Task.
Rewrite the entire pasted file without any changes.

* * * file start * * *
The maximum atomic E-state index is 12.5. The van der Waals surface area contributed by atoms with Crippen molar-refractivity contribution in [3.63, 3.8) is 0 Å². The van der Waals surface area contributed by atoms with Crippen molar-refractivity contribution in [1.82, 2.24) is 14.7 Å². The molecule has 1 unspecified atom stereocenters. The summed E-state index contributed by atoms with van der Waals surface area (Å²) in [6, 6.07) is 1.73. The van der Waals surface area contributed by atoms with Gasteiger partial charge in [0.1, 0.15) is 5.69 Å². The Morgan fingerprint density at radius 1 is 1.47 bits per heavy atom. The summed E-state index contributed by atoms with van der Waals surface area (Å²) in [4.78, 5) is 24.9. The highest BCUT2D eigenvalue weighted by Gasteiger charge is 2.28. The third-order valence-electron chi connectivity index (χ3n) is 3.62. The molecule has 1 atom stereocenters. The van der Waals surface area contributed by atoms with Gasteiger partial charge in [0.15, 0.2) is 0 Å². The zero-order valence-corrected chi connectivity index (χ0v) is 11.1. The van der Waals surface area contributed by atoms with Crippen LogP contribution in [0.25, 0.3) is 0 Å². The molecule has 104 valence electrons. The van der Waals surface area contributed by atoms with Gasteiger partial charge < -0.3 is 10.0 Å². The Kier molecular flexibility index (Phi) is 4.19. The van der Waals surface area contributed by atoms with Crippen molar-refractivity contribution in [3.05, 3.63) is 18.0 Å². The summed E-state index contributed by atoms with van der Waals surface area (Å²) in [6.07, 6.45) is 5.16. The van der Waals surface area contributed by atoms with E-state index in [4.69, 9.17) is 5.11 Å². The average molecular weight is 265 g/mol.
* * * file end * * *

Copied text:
The maximum atomic E-state index is 12.5. The van der Waals surface area contributed by atoms with Crippen molar-refractivity contribution in [3.63, 3.8) is 0 Å². The van der Waals surface area contributed by atoms with Crippen molar-refractivity contribution in [1.82, 2.24) is 14.7 Å². The molecule has 1 unspecified atom stereocenters. The summed E-state index contributed by atoms with van der Waals surface area (Å²) in [6, 6.07) is 1.73. The van der Waals surface area contributed by atoms with Gasteiger partial charge in [0.1, 0.15) is 5.69 Å². The Morgan fingerprint density at radius 1 is 1.47 bits per heavy atom. The summed E-state index contributed by atoms with van der Waals surface area (Å²) in [4.78, 5) is 24.9. The highest BCUT2D eigenvalue weighted by Gasteiger charge is 2.28. The third-order valence-electron chi connectivity index (χ3n) is 3.62. The molecule has 1 atom stereocenters. The van der Waals surface area contributed by atoms with Gasteiger partial charge in [0.15, 0.2) is 0 Å². The zero-order valence-corrected chi connectivity index (χ0v) is 11.1. The van der Waals surface area contributed by atoms with Crippen LogP contribution in [0.25, 0.3) is 0 Å². The molecule has 104 valence electrons. The van der Waals surface area contributed by atoms with Gasteiger partial charge < -0.3 is 10.0 Å². The Kier molecular flexibility index (Phi) is 4.19. The van der Waals surface area contributed by atoms with Crippen molar-refractivity contribution in [3.05, 3.63) is 18.0 Å². The summed E-state index contributed by atoms with van der Waals surface area (Å²) in [6.07, 6.45) is 5.16. The van der Waals surface area contributed by atoms with E-state index in [4.69, 9.17) is 5.11 Å². The average molecular weight is 265 g/mol.